COVID-19 Latest Updates

COVID-19 Infection in Vietnam Disrupt Supply Chains, Trucking Capacity Continues to Tighten, & BNSF Railway Meters Trains from California to Chicago

By July 22, 2021 No Comments


COVID-19 infections in Vietnam contribute to port congestion and factory closures. Rapidly spreading COVID-19 infections in Vietnam have contributed to increased cargo congestion at the country’s top port Cat Lai, reduced manpower to clear air and ocean cargo, and forced the closure of factories. The shipping industry is closely watching the situation in Vietnam as COVID-19 outbreaks at the Yantian Port in China caused major supply chain disruptions. It’s recommended to stay updated on the situation in Vietnam. If you have any questions, don’t hesitate to ask one of our experts.

Meanwhile, major hubs in China and other South Asian countries have little capacity available. With almost all carriers accepting only premium bookings, space is still generally full until the middle of August across the board.  

The Federal Maritime Commission (FMC) will audit container lines’ detention and demurrage billing. The FMC informed the top nine container lines operating on U.S. trade routes that the Commission will audit how these carriers have been billing customers detention and demurrage charges. This audit comes as shippers, Congress, and the White House increase pressure to crack down on unreasonable storage fees. 

Additionally, efforts are underway in Congress to overhaul the U.S. Shipping Act with the Ocean Shipping Reform Act of 2021. The bill would reverse the “deregulatory trajectory of the most recent shipping law rewrites in 1984 and 1998 in placing a heavy regulatory burden on ocean carriers and strengthening the oversight role of the Federal Maritime Commission.”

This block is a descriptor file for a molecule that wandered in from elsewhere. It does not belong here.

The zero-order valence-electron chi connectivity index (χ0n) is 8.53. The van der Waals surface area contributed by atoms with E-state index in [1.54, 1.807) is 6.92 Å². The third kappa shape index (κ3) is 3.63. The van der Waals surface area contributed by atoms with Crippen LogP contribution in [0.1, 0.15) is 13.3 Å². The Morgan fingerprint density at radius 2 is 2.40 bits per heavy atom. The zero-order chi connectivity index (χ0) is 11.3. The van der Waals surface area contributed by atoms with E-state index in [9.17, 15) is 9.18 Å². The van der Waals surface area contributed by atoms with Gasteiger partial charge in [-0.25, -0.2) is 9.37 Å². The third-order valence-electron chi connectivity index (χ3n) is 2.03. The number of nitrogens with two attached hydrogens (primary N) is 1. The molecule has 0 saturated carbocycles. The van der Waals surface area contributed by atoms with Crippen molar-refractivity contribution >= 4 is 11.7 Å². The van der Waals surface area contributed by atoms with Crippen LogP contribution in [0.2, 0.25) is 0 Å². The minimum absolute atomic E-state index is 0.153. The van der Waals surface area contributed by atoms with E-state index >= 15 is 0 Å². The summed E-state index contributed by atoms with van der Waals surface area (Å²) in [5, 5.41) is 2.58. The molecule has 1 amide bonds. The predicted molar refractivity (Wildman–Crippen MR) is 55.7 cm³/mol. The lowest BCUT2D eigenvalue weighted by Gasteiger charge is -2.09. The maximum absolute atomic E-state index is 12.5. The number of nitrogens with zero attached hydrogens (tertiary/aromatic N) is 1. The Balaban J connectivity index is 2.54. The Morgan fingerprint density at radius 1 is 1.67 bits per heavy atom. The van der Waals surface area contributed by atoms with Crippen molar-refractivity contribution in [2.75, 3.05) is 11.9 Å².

The Census Bureau plans to issue a notice proposing requiring the specific country of origin information for all foreign goods on Electronic Export Information (EEI) filings. This change would be quite drastic for shippers as it’s only required to report whether goods exported are foreign or domestic, and many exports do not have this information readily available. The process to gather this information could also be quite difficult. The Census anticipated publishing this proposed rule in the fall of 2021. If you have any questions about this proposed rule change, don’t hesitate to contact one of our Customs experts


The Port of New York-New Jersey lifts COVID-19 restrictions to boost workflow. The COVID-19 guidelines such as social distancing and limiting the number of workers at the port have now been eliminated. This lift isn’t expected to have a significant impact on high turn times truckers are experiencing but will help with increasing absences due to the summer season. Additionally, the port will allow more workers to return to the busiest East Coast port.  

Pacific Northwest ports continue to be at capacity. Yard utilization at the Port of Seattle is 120%, while the utilization at Vancouver is at 97% with the lineup experiencing congestion. The situation in Vancouver is expected to worsen, however, given the rail service disruptions, and the wildfires in the area. The Port of Prince Rupert’s yard utilization is at 106% but has recently received an eighth crane that will be fully commissioned by August.